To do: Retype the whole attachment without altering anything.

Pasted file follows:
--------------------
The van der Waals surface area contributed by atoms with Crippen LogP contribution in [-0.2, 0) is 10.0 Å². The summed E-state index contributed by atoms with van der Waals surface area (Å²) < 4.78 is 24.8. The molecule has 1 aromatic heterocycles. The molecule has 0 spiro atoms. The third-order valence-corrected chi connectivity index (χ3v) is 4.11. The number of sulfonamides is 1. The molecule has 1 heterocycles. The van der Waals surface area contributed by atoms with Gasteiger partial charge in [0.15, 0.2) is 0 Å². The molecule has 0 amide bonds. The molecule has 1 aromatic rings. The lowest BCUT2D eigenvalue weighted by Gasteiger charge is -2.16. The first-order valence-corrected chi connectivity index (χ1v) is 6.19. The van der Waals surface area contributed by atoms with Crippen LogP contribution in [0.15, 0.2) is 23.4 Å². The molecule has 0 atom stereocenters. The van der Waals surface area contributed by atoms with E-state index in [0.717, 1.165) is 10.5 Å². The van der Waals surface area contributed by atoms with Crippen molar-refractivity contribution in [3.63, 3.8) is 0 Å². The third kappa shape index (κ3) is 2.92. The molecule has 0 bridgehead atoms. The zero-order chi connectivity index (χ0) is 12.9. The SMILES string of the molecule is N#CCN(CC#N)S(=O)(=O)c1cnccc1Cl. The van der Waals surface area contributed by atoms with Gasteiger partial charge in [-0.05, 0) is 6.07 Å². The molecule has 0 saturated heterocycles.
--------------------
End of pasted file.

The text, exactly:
The van der Waals surface area contributed by atoms with Crippen LogP contribution in [-0.2, 0) is 10.0 Å². The summed E-state index contributed by atoms with van der Waals surface area (Å²) < 4.78 is 24.8. The molecule has 1 aromatic heterocycles. The molecule has 0 spiro atoms. The third-order valence-corrected chi connectivity index (χ3v) is 4.11. The number of sulfonamides is 1. The molecule has 1 heterocycles. The van der Waals surface area contributed by atoms with Gasteiger partial charge in [0.15, 0.2) is 0 Å². The molecule has 0 amide bonds. The molecule has 1 aromatic rings. The lowest BCUT2D eigenvalue weighted by Gasteiger charge is -2.16. The first-order valence-corrected chi connectivity index (χ1v) is 6.19. The van der Waals surface area contributed by atoms with Crippen LogP contribution in [0.15, 0.2) is 23.4 Å². The molecule has 0 atom stereocenters. The van der Waals surface area contributed by atoms with E-state index in [0.717, 1.165) is 10.5 Å². The van der Waals surface area contributed by atoms with Crippen molar-refractivity contribution in [3.63, 3.8) is 0 Å². The third kappa shape index (κ3) is 2.92. The molecule has 0 bridgehead atoms. The zero-order chi connectivity index (χ0) is 12.9. The SMILES string of the molecule is N#CCN(CC#N)S(=O)(=O)c1cnccc1Cl. The van der Waals surface area contributed by atoms with Gasteiger partial charge in [-0.05, 0) is 6.07 Å². The molecule has 0 saturated heterocycles.